Rentals followed broadly the same trend as sales, with five-star homes associated with a 3.5 per cent rental premium compared with three-star rated properties, while the premiums for six, seven and eight-10-star properties are 3.6 per cent, 2.6 per cent and 3.5 per cent, respectively. The research also found that rental prices responded positively to presence of insulation, energy-efficient windows, solar PV systems and central heating.
The ACT, however, has a few caveats in its Energy Efficiency Rating (EER) disclosure program, including that for rentals an EER is only needs to be advertised if a property has one already. Those with potentially underperforming homes may therefore be at a disadvantage by disclosing. This has created what Dr Warren-Myers calls a “quasi-voluntary system” that is undermining the entire program. “While the actual energy-efficiency level of properties for which the EER is not disclosed remains unknown, the results indicate that a non-trivial proportion of landlords respond to the predicted moral hazard situation by choosing not to disclose unfavourable rating information,” the report found.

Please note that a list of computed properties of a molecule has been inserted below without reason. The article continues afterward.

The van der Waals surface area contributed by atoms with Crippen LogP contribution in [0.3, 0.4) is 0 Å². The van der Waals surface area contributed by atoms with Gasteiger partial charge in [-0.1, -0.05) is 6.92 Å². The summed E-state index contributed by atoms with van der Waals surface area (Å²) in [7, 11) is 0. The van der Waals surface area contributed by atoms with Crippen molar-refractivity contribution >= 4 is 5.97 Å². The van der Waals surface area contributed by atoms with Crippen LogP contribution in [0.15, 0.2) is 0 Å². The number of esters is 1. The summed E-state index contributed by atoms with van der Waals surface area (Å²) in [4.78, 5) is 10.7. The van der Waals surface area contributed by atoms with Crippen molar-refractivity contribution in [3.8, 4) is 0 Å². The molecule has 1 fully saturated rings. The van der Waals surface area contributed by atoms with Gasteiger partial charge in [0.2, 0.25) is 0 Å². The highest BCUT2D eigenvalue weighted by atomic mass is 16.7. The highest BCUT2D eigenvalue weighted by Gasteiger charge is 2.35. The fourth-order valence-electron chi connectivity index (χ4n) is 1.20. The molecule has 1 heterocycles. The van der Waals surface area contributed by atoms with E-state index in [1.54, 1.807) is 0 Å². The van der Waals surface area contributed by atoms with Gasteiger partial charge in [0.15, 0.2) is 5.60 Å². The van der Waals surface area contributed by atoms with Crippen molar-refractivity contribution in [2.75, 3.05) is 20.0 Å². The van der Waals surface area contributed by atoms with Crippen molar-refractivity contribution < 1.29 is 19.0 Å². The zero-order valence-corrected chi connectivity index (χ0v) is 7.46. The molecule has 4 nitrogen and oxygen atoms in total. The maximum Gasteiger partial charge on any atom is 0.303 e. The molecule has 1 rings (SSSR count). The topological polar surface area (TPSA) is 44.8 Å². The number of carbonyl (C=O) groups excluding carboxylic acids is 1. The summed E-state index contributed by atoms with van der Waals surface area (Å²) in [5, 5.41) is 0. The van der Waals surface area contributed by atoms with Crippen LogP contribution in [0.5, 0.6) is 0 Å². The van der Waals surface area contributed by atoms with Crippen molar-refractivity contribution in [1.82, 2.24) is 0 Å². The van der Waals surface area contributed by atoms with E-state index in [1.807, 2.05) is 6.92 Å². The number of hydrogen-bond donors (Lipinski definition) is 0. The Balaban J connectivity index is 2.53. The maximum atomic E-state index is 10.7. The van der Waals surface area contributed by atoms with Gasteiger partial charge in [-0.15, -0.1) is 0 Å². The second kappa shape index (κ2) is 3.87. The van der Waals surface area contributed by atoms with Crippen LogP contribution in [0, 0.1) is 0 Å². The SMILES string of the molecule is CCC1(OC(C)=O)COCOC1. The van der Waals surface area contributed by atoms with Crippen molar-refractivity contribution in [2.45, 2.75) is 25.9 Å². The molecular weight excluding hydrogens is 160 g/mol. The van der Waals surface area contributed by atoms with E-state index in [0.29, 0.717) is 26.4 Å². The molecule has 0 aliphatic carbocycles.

This information asymmetry creates what Dr Warren-Myers terms a “green lemon” problem. “For tenants, who have limited capacity to make changes to a property, not knowing the energy rating means they can effectively be penalised, from the perspective of household bills,” she said.